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Corny Point - SA. A Briliant Blend
Sitting on the north west tip of the Yorke Peninsula, Corny Point is a delightful seaside town.
Corny Point offers sheltered beaches as well as some excellent surf beaches within 15 minutes drive, including Rock Pool, Salmon Hole, Daly Head and Berry Bay. It also offers a wide variety of water sports, time to relax and some amazing scenery. And from Corny Point to Point Turton, you'll find some wonderful rock and beach fishing, offering Salmon, Snook and Trevally.
It's an easy drive away from Innes National Park and Stenhouse Bay and some great coastal drives - making it the perfect base for travelling the foot of Yorke Peninsula.
Corny Point is 260 kilometres from Adelaide and you can find accommodation in the Corny Point Caravan Park, as well as local holiday homes.
It was named Corny Point by Captain Flinders in 1802 due to the fact that it looks like a growth on the toe of the Yorke Peninsula. The town was originally established as a place for a lighthouse, which was completed in 1882 and is 12.2 metres high. Built of local limestone, it was initially serviced by a head keeper and assistant. The lighthouse ceased being manned in 1920.
Corny Point or Corney Point.
Friendly controversy of quite long standing in the Corny Point district concerns the correct spelling and the origin of the name ''Corny Point." Reference to authentic records reveals that Corny Point was named as such by Captain Matthew Flinders in the year 1802. To quote from the Journal of this navigator: "The howling of dogs was heard during the night and at daylight the shore was found to be distant two or three miles, and was "woody, rising land, but not of much elevation. A remarkable point, which I named Corny Point, was the furthest land visible to the westward." Flinders called it Corny Point because of its remarkable formation; its appearance on the map could be likened to a corn on the foot of Yorke Peninsula.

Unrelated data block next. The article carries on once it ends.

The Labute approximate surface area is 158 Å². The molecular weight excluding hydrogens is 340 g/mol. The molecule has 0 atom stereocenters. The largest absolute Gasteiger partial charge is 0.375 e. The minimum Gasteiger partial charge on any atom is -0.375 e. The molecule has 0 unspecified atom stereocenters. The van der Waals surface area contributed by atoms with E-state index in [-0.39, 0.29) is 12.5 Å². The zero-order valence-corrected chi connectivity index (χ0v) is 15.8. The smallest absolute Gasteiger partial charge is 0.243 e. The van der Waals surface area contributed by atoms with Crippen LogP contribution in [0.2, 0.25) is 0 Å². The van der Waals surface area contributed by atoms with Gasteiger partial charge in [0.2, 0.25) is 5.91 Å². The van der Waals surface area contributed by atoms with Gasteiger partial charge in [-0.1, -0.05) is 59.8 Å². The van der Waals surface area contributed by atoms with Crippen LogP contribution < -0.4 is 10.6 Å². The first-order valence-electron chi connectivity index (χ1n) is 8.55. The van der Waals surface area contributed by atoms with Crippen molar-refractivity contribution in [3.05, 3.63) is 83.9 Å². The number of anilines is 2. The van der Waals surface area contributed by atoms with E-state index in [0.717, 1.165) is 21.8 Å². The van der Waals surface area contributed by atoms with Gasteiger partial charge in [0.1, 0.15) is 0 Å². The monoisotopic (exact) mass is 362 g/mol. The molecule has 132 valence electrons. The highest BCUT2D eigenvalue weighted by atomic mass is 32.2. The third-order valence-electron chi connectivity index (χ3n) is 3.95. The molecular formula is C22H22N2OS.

State Library of South Australia - B 26754 Corny Point Lighthouse, storeroom and cottages 1930.
State Library of South Australia - B 32291 Loading wheat to the Argosy Lemal in the background from horse-drawn wagon 1934.
State Library of South Australia - B 32201 Old blacksmith's shop at Corny Point Post Office 1930.
State Library of South Australia - B 32264 Corny Point: School - children with bicycles stand outside 1920.
State Library of South Australia - B 32274 Corny Point: Loading wheat to the Argosy Lemal from horse-drawn wagons 1934.
The Pioneers' Tablet.
The tablet erected to the memory of the pioneers of Corny Point and district, recently unveiled by the Premier (Hon. T. Playford, M.P.) contains the following names:—
To Commemorate the Pioneers of Corny Point and District.
1856—W. & J. Gilbert.
1865—R. L. Lander.
Mr. and Mrs. J. Y. Barclay,
Mr. and Mrs. Robert Burford,
Mr. and Mrs. William Goldsmith,
F. W. Peake. Otto Klem,
Mr. and Mrs. A. E. Bucklaud.
A. J. Egan.
1881 —W. B. Glover.
Mr. and Mrs. Samuel Robinson,
1883—Mr. and Mrs. Charles Hayes
Mr. and Mrs. David Ramsay,
Mr. and Mrs. George Liddiard,
F. E. Schaeider.
WHERE IS CABRIBIE.
October 12. where is Carribie? people will ask, and I may inform them that the Hundred of Carribie is at the extreme north-west corner of Southern Yorke's Peninsula. The land fit for agricultural purposes was taken up only about eighteen months ago. Those who have settled there seemingly mean to go into farming heart and soul, judging by the large paddocks under cultivation. The crops look splendid, equal to any on the Peninsula, and Dun's Point will see a large lot of wheat shipped if the weather continues favourable. The sample will be clean, as all is new land. The only difficulty at present is the means of transit, as the old tracks have been fenced by the proprietors of the land, and one requires to carry an axe to get through the trees and bushes on the surveyed lines of road. A memorial to the Surveyor-General will shortly be presented to obtain an alteration of the present state of affairs, and we trust that immediate steps will be taken to enable farmers to bring their product to the shipping-place. The postal matters are very unsatisfactory, as we only obtain a mail weekly by going to Messrs. Wigg's section in Parra Wurlie. No doubt the Postmaster General will be able to extend the route as far as the dairy, and no doubt a suitable person can be found to discharge the necessary duties.
We have had a share of rain, and the season and the weather have been all that could be desired.
A TRIP ON THE PENINSULA.